It's been several weeks and things have calmed down around the arbor...but there are stories to be told about her love affair with invasive plants.

Pick up some quantum dots while you're at the store, honey

This is such a fun thing to consider: the end of light bulbs and the start of light dots.

Tuesday, October 18, 2005

Wisteria Histeria - Continued

When we last left Slaughterer, she was randomly attacking the wisteria vines. Next, though, she gets down and dirty.

The arbor, designed by Gene Stratton Porter, is about 200 feet long, made of rustic logs over a stone path. She planted wisteria, trumpet vine and Tara vine. Wisteria is a hardy plant once established, (thank goodness-that's my only hope!) and her original vines were still there when the garden was rennovated in the 1950s. The bed along the west side of the arbor was overgrown with weeds and invasive ground cover. It is shady in the morning and sunny in the afternoon and there is intense water competition with the wisteria. We decide to clean the bed out and start over. The plan is to mulch 2/3 of the bed where the wisteria is planted and to replant the other third with suitable plants. (That means I haven't decided yet what to plant!)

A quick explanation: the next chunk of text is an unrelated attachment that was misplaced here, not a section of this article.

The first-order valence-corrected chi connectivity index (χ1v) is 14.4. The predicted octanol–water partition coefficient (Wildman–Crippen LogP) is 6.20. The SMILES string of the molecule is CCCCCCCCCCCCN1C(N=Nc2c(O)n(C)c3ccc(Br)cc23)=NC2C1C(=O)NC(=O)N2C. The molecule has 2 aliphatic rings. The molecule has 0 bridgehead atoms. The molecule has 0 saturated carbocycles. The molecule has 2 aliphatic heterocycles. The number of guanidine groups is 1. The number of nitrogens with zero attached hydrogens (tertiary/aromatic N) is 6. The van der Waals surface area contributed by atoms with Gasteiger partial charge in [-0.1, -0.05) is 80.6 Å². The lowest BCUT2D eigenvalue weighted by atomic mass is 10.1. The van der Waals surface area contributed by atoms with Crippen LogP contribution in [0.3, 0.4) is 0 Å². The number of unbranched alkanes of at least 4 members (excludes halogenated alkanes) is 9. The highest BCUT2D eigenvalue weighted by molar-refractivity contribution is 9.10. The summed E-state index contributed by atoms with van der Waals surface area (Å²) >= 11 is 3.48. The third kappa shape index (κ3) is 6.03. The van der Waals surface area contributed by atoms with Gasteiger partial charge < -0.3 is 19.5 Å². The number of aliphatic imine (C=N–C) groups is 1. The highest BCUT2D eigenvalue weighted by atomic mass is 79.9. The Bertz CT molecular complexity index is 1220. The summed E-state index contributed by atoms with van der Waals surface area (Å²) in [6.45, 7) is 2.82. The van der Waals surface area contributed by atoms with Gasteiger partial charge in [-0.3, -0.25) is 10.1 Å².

As we clean up the bed, we discover lots of runners and suckers from the wisteria. "Sure, Slaughterer, it's ok to cut off that growth." But she cannot forget her intense hatred for this vine and starts pulling up the smaller top roots and calling them runners. I explain the difference (and she is has almost attained the status of Advanced Master Gardener) and once again think I have the situation under control....